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Fernandez, V., Kiani, D., Fairley, N., Felpin, F.-X. & Baltrusaitis, J. (2020) Curve fitting complex X-ray photoelectron spectra of graphite-supported copper nanoparticles using informed line shapes. Appl. Surf. Sci. 505 143841. 
Added by: Richard Baschera (2020-03-13 14:50:49)   Last edited by: Richard Baschera (2020-03-13 15:03:23)
Type de référence: Article
DOI: 10.1016/j.apsusc.2019.143841
Numéro d'identification (ISBN etc.): 0169-4332
Clé BibTeX: Fernandez2020
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Catégories: IMN, INTERNATIONAL
Mots-clés: ambient-pressure xps, binding-energy calibration, carbon-dioxide, catalyst, chemistry, Copper nanoparticles, Data driven spectral analysis, graphite, nickel metal, oxide, reduction, Spectral envelope, spectroscopy, Surface, X-ray photoelectron spectroscopy
Créateurs: Baltrusaitis, Fairley, Felpin, Fernandez, Kiani
Collection: Appl. Surf. Sci.
Consultations : 4/225
Indice de consultation : 2%
Indice de popularité : 0.5%
Résumé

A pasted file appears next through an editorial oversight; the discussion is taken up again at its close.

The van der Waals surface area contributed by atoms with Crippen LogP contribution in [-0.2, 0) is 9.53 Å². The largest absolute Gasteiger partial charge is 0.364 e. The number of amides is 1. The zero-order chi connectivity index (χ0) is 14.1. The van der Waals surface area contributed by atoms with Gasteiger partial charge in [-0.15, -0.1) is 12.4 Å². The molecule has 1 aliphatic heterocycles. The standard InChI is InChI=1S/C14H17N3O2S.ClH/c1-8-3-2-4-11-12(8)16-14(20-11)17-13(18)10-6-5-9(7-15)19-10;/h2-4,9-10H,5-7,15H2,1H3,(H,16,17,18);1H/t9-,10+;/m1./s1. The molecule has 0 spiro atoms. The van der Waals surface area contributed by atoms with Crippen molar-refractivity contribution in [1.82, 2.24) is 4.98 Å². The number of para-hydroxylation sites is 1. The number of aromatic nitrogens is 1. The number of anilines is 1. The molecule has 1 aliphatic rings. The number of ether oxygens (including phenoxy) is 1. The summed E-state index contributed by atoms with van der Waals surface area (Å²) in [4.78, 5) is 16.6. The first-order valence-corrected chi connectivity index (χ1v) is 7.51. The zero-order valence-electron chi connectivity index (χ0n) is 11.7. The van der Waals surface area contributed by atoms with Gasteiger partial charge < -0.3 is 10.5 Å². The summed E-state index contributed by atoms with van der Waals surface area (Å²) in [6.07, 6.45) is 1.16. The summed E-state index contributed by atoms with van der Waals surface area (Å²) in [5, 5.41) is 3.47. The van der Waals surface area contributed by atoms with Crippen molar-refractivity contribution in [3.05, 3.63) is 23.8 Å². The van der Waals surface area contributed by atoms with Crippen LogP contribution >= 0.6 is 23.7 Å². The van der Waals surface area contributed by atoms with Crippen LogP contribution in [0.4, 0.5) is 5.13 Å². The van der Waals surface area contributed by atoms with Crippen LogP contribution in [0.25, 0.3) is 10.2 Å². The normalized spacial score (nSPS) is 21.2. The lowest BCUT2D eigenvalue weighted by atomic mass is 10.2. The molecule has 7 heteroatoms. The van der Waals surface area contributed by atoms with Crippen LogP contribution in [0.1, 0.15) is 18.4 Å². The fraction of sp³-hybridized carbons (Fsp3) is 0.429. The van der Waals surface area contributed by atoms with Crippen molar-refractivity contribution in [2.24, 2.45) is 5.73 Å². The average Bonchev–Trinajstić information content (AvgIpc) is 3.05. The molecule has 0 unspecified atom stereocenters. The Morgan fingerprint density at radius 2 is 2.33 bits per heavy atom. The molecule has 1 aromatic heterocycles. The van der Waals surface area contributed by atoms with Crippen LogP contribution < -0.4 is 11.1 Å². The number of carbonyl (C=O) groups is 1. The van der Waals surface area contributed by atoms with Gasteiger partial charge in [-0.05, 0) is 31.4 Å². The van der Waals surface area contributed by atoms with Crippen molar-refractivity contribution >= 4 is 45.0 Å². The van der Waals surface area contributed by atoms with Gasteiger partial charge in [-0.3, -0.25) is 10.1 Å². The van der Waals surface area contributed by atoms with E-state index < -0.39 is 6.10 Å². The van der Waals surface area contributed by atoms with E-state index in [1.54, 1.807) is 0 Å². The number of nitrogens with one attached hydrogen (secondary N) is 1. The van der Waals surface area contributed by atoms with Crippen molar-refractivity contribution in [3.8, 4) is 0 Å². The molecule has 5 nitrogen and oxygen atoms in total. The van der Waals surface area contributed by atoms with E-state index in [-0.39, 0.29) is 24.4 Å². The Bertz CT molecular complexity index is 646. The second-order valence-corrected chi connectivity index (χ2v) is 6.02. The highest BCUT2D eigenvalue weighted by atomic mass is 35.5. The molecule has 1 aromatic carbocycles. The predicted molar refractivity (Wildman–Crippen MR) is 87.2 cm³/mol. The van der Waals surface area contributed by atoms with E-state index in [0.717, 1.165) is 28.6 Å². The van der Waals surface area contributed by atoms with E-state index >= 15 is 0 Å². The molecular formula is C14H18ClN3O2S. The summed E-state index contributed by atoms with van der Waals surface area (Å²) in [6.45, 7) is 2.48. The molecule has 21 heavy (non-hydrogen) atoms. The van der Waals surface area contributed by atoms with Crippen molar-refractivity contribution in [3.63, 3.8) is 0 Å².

Complex spectral envelopes of transition metal photo-excitations obtained using X-ray Photoelectron Spectroscopy (XPS) contain extensive information on the oxidation states and chemical bonding but pose multiple challenges for extracting reliable data due to the presence of multiple closely lying binding energy peaks. In this work, we outlined a procedure for graphite supported copper nanoparticles (Cu NP/graphite) XPS data interpretation that involves constructing spectral envelopes of the potential copper components (Cu2O, CuO and Cu(OH)(2)) extracted from the diverse set of Cu NP/graphite samples and using Linear Least Squares (LLS) fitting to reconstruct the exact surface composition of Cu NP/graphite samples. We utilized Informed Amorphous Sample Model (IASM) to calculate spectral envelopes using a physical process affecting the series of Cu NP/graphite samples, namely their synthesis procedure, to construct an informed line shape necessary to complete data reproduction by the model. The method described herein can be used to interpret crucial XPS data obtained in many science and engineering disciplines, including chemistry, fundamental and applied surface science, catalysis, semiconductors and many others. A brief discussion is also provided on the opportunities and pitfalls of deriving standard model line shapes from user sourced online databases.
  
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